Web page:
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Going independent: Succeeding in business requires casting aside your fears

Brian Anderson

The idea of launching a business and becoming your own boss has always been part of the American Dream.

But many people balk when it comes time to make the move, and in 2015, a Gallup survey revealed why. The three top reasons people gave for taking a pass on business ownership were:

• They like the security of a steady income provided by someone else.

• They don’t feel they have enough personal savings to start a business.

• They worry that the success rates of a new startup are low.

It could be, though, that the real reason hindering those entrepreneurial urges is a common emotion that often gets in the way of people achieving their goals – fear, says William S. Wooditch, president and CEO of risk management and insurance services firm The Wooditch Group, a motivational speaker and author of “Always Forward! Discover the 7 Secrets of Sales Success” (www.BillWooditch.com).

“No matter how intrepid we may be, we all have fears, shadows of doubt or even deep seeds of insecurity,” Wooditch, shown at right, says.

People voice a number of excuses for their hesitancy to take risks. They say: “I don’t know enough.” “I’m too old.” “I’m not experienced enough.”

Such attitudes become self-fulfilling prophecies, Wooditch says. Convince yourself you can’t achieve something and belief becomes reality.

He says anyone who dreams of starting a business should consider these points:

• You are the guardian of your own success. Be active in taking steps that will improve your odds of success. For example, always be open to learning – asking questions and seeking answers. Avoid comparing yourself to others because that leads to frustration and disappointment.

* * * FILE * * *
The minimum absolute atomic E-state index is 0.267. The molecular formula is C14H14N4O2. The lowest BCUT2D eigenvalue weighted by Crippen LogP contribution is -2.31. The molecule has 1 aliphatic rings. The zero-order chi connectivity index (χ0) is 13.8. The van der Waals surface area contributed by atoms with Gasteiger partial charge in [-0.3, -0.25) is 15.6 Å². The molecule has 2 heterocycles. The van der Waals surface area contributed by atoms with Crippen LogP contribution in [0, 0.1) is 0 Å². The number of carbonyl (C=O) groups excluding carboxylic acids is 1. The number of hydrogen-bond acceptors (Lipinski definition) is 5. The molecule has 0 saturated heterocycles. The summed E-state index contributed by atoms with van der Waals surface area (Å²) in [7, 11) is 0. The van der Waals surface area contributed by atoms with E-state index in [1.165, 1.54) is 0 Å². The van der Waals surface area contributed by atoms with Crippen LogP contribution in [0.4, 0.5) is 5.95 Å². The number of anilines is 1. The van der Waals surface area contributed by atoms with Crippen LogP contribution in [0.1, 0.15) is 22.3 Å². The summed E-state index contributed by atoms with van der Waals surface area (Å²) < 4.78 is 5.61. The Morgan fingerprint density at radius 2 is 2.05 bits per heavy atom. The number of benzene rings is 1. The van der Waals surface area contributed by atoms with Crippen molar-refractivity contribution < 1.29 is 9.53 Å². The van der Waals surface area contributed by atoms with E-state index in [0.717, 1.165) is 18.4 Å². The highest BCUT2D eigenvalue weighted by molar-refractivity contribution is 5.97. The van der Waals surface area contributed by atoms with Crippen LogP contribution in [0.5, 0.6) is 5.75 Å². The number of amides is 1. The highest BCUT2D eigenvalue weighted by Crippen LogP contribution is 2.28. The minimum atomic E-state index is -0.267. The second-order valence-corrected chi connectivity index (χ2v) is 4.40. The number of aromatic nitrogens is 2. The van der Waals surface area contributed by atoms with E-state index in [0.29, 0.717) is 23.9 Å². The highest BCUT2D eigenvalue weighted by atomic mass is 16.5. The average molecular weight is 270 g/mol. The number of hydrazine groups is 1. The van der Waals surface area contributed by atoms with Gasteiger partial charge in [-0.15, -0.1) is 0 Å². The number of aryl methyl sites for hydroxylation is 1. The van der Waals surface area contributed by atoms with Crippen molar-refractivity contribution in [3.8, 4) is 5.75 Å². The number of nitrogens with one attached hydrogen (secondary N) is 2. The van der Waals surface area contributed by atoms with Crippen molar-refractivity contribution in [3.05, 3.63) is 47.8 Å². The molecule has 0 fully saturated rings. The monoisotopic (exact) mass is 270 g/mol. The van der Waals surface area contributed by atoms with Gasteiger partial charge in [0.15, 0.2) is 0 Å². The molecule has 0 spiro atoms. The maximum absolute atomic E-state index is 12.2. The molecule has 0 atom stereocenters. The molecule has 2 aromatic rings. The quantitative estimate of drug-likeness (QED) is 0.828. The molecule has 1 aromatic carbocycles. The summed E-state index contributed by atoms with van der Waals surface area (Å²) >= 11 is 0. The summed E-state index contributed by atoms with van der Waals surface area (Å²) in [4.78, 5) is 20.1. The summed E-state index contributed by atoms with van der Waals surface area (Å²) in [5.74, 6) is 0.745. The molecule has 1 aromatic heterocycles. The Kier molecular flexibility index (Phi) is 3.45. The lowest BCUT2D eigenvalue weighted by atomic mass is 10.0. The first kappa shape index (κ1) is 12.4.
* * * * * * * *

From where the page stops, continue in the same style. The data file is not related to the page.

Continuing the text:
• Stop feeding your fears. One of the best ways to face fear is through preparation. If you feel prepared for whatever task or goal has you worried, you lower the fear threshold. So instead of focusing on what can go wrong in launching a business, concentrate on what will help you be prepared so you can make things go right.

• Think and do. Many people think, but they choose not to do. Others act without giving much thought to what they are doing. The “think and do” approach is a learned habit, Wooditch says. “It will take your instinctive feel, your rational thought and your willpower to put the steps into action that create opportunities for your future,” he says.

If it’s your dream to start a business, Wooditch suggests no one is holding you back but you.“Just remember,” he says. “The only person in the story of your life who can develop the plot and change the outcome is you.”

About William S. Wooditch: William S. Wooditch, author of “Always Forward! Discover the 7 Secrets of Sales Success” (www.WilliamWooditch.com), is the founder, CEO and president of The Wooditch Group, a privately held risk management and insurance services firm. He is also the founder of Think Next, Act Now!, a learning forum that trains tomorrow’s entrepreneurs today.



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